Flexible Pipe Couplings

Pipe strain can cause premature failure of pumps. This can frequently be absorbed by a flexible pipe coupling... but only if that pipe coupling is properly installed. Merely putting it into the line without any support, will not achieve any significant relief from the pipe strain. In order to protect the pump against the pipe strain, it must be anchored.

By Ross Mackay

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In an earlier article, we discussed the problem with pipe strain when the pipes are not accurately aligned to the pump. As many will be aware, there are applications where temperature changes within a pump system cause the piping to move from it’s originally installed position The pipe strain that can be created will cause premature failure of the pump. This can frequently be absorbed by a flexible pipe coupling..... but only if that pipe coupling is properly installed.

Merely putting it into the line without any support, will not achieve any significant relief from the pipe strain. In order to protect the pump against the pipe strain, it must be anchored.

The question that is frequently raised is whether the flexible pipe coupling should be anchored at the end closest to the pump, or the end furthest from the pump.

The rule for the effective use of a flexible pipe coupling is to anchor the end of the coupling closest to the item you need to protect.

If you want to protect the pump from movement of the pipework, then you must secure the end of the flexible coupling closest to the pump. This allows the movement of the pipework to be absorbed by the pipe coupling, but the flange on the pump side of that coupling is fixed, therefore no strain is being passed to the pump.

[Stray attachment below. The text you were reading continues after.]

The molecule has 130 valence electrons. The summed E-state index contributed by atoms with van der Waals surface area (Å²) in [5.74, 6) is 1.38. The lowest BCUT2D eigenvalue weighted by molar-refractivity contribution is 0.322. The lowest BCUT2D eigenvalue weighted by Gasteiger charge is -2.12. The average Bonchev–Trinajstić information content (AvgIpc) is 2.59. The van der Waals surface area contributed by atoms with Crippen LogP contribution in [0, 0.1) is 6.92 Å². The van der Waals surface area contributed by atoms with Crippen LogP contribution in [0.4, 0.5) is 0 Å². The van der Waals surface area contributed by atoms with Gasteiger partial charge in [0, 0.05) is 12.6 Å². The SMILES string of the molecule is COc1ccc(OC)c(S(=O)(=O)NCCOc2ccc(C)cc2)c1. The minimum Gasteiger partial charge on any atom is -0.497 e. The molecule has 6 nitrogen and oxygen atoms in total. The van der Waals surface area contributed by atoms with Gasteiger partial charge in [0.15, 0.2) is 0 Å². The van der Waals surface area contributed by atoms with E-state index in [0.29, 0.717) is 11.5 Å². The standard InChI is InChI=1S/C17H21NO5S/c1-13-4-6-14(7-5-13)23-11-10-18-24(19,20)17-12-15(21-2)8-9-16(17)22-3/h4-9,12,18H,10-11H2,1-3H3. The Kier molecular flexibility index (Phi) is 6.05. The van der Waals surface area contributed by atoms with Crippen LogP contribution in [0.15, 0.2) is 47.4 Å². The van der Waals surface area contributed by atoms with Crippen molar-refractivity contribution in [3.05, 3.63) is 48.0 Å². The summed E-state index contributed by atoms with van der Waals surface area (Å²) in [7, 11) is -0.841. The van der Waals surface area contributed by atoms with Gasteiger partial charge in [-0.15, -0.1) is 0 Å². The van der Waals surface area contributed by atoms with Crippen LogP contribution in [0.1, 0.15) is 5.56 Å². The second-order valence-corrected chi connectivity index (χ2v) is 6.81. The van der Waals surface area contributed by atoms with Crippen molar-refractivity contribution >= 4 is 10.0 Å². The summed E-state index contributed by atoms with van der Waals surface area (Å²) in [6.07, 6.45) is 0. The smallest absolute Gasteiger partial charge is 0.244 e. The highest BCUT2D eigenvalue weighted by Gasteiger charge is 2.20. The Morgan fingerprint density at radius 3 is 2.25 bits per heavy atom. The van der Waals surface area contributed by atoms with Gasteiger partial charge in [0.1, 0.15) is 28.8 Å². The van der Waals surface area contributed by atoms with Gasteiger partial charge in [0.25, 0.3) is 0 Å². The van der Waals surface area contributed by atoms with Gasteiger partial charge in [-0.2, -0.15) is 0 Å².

Similarly, if you want to protect the pipework from movement of the pump, the you must secure the end of the flexible coupling closest to the pipework. This allows expansion of the pump flange to be absorbed by the pipe coupling, but the flange on the piping side of that coupling is fixed, therefore no strain is being passed to the piping.

In the even you have the worst condition of having movement of both the pump and the piping, you may wish to consider to flexible pipe joints mounted one after another. The two pipe joints can be bolted together and secured at that point, thus allowing the pump and the piping to move independently, with no effect of one being transferred to another.


Author of “The Practical Pumping Handbook” and a specialist in Pumping Reliability, Ross Mackay can be reached at www.practicalpumping.com or at 1-800-465-6260

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